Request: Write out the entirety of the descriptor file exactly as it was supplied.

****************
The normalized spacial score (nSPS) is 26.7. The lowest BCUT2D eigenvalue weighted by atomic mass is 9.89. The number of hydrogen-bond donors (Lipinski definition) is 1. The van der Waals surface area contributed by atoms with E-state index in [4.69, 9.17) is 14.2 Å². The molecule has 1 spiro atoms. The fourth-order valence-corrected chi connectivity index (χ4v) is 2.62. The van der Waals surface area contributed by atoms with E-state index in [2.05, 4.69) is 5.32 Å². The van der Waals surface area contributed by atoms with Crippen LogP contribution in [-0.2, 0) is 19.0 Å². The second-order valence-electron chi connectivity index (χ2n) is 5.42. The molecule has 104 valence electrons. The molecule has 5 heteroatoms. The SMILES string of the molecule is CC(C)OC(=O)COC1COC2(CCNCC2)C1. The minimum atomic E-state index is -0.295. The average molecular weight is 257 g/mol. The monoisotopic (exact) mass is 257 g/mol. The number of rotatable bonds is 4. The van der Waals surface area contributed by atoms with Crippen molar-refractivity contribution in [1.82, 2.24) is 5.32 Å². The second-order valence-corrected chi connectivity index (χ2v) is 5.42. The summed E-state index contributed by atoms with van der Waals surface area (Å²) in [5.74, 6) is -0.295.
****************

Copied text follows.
The normalized spacial score (nSPS) is 26.7. The lowest BCUT2D eigenvalue weighted by atomic mass is 9.89. The number of hydrogen-bond donors (Lipinski definition) is 1. The van der Waals surface area contributed by atoms with E-state index in [4.69, 9.17) is 14.2 Å². The molecule has 1 spiro atoms. The fourth-order valence-corrected chi connectivity index (χ4v) is 2.62. The van der Waals surface area contributed by atoms with E-state index in [2.05, 4.69) is 5.32 Å². The van der Waals surface area contributed by atoms with Crippen LogP contribution in [-0.2, 0) is 19.0 Å². The second-order valence-electron chi connectivity index (χ2n) is 5.42. The molecule has 104 valence electrons. The molecule has 5 heteroatoms. The SMILES string of the molecule is CC(C)OC(=O)COC1COC2(CCNCC2)C1. The minimum atomic E-state index is -0.295. The average molecular weight is 257 g/mol. The monoisotopic (exact) mass is 257 g/mol. The number of rotatable bonds is 4. The van der Waals surface area contributed by atoms with Crippen molar-refractivity contribution in [1.82, 2.24) is 5.32 Å². The second-order valence-corrected chi connectivity index (χ2v) is 5.42. The summed E-state index contributed by atoms with van der Waals surface area (Å²) in [5.74, 6) is -0.295.